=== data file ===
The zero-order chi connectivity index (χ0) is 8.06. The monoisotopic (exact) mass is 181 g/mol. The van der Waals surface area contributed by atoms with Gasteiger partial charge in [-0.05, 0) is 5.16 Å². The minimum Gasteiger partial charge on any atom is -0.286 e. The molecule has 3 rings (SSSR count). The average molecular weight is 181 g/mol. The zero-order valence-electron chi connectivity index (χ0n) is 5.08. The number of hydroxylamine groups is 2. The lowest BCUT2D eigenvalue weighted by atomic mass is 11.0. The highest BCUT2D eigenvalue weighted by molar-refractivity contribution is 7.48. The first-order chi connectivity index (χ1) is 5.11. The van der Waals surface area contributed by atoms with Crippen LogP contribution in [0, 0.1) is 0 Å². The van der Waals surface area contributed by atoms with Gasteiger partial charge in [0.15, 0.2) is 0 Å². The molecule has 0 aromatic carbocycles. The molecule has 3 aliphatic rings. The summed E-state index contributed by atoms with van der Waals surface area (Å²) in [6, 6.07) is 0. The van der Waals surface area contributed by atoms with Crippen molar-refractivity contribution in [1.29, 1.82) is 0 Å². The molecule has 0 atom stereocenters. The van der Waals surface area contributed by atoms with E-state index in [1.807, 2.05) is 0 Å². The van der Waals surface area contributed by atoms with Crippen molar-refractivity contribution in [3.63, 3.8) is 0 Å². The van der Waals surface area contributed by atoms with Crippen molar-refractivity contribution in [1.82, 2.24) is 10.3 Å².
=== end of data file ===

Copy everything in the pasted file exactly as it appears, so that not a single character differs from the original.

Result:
The zero-order chi connectivity index (χ0) is 8.06. The monoisotopic (exact) mass is 181 g/mol. The van der Waals surface area contributed by atoms with Gasteiger partial charge in [-0.05, 0) is 5.16 Å². The minimum Gasteiger partial charge on any atom is -0.286 e. The molecule has 3 rings (SSSR count). The average molecular weight is 181 g/mol. The zero-order valence-electron chi connectivity index (χ0n) is 5.08. The number of hydroxylamine groups is 2. The lowest BCUT2D eigenvalue weighted by atomic mass is 11.0. The highest BCUT2D eigenvalue weighted by molar-refractivity contribution is 7.48. The first-order chi connectivity index (χ1) is 5.11. The van der Waals surface area contributed by atoms with Crippen LogP contribution in [0, 0.1) is 0 Å². The van der Waals surface area contributed by atoms with Gasteiger partial charge in [0.15, 0.2) is 0 Å². The molecule has 0 aromatic carbocycles. The molecule has 3 aliphatic rings. The summed E-state index contributed by atoms with van der Waals surface area (Å²) in [6, 6.07) is 0. The van der Waals surface area contributed by atoms with Crippen molar-refractivity contribution in [1.29, 1.82) is 0 Å². The molecule has 0 atom stereocenters. The van der Waals surface area contributed by atoms with E-state index in [1.807, 2.05) is 0 Å². The van der Waals surface area contributed by atoms with Crippen molar-refractivity contribution in [3.63, 3.8) is 0 Å². The van der Waals surface area contributed by atoms with Crippen molar-refractivity contribution in [1.82, 2.24) is 10.3 Å².